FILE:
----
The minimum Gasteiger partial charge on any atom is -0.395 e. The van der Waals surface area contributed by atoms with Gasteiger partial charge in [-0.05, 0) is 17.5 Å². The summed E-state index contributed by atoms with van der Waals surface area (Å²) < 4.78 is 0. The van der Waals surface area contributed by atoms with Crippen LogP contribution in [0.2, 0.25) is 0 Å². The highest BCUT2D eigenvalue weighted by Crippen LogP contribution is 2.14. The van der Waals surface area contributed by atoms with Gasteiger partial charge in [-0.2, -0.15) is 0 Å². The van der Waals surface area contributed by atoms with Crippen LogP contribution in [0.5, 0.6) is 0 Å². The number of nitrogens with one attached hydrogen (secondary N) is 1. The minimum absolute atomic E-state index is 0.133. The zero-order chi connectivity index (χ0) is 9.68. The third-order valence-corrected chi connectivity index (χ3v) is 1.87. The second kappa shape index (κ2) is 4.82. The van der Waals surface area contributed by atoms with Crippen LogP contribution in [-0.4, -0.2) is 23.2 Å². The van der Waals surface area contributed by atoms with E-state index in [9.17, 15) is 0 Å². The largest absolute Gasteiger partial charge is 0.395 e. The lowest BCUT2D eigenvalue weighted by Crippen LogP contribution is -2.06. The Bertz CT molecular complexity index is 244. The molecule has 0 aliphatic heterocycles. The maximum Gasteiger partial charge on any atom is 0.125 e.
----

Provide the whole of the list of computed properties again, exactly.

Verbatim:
The minimum Gasteiger partial charge on any atom is -0.395 e. The van der Waals surface area contributed by atoms with Gasteiger partial charge in [-0.05, 0) is 17.5 Å². The summed E-state index contributed by atoms with van der Waals surface area (Å²) < 4.78 is 0. The van der Waals surface area contributed by atoms with Crippen LogP contribution in [0.2, 0.25) is 0 Å². The highest BCUT2D eigenvalue weighted by Crippen LogP contribution is 2.14. The van der Waals surface area contributed by atoms with Gasteiger partial charge in [-0.2, -0.15) is 0 Å². The van der Waals surface area contributed by atoms with Crippen LogP contribution in [0.5, 0.6) is 0 Å². The number of nitrogens with one attached hydrogen (secondary N) is 1. The minimum absolute atomic E-state index is 0.133. The zero-order chi connectivity index (χ0) is 9.68. The third-order valence-corrected chi connectivity index (χ3v) is 1.87. The second kappa shape index (κ2) is 4.82. The van der Waals surface area contributed by atoms with Crippen LogP contribution in [-0.4, -0.2) is 23.2 Å². The van der Waals surface area contributed by atoms with E-state index in [9.17, 15) is 0 Å². The largest absolute Gasteiger partial charge is 0.395 e. The lowest BCUT2D eigenvalue weighted by Crippen LogP contribution is -2.06. The Bertz CT molecular complexity index is 244. The molecule has 0 aliphatic heterocycles. The maximum Gasteiger partial charge on any atom is 0.125 e.